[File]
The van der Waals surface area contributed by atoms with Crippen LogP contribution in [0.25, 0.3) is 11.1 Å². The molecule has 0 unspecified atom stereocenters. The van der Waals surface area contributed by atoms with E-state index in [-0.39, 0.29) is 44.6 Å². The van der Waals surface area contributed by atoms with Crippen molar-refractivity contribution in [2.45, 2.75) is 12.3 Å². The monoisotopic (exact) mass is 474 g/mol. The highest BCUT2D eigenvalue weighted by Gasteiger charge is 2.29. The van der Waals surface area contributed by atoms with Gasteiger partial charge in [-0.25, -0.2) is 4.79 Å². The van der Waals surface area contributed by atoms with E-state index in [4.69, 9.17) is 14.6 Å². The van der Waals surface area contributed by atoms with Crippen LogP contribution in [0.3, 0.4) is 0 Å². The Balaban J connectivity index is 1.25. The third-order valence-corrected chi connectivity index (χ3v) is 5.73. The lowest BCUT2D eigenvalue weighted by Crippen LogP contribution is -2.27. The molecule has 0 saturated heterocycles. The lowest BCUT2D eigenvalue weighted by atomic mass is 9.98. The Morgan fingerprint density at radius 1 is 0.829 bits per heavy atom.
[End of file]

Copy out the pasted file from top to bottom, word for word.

The van der Waals surface area contributed by atoms with Crippen LogP contribution in [0.25, 0.3) is 11.1 Å². The molecule has 0 unspecified atom stereocenters. The van der Waals surface area contributed by atoms with E-state index in [-0.39, 0.29) is 44.6 Å². The van der Waals surface area contributed by atoms with Crippen molar-refractivity contribution in [2.45, 2.75) is 12.3 Å². The monoisotopic (exact) mass is 474 g/mol. The highest BCUT2D eigenvalue weighted by Gasteiger charge is 2.29. The van der Waals surface area contributed by atoms with Gasteiger partial charge in [-0.25, -0.2) is 4.79 Å². The van der Waals surface area contributed by atoms with E-state index in [4.69, 9.17) is 14.6 Å². The van der Waals surface area contributed by atoms with Crippen LogP contribution in [0.3, 0.4) is 0 Å². The Balaban J connectivity index is 1.25. The third-order valence-corrected chi connectivity index (χ3v) is 5.73. The lowest BCUT2D eigenvalue weighted by Crippen LogP contribution is -2.27. The molecule has 0 saturated heterocycles. The lowest BCUT2D eigenvalue weighted by atomic mass is 9.98. The Morgan fingerprint density at radius 1 is 0.829 bits per heavy atom.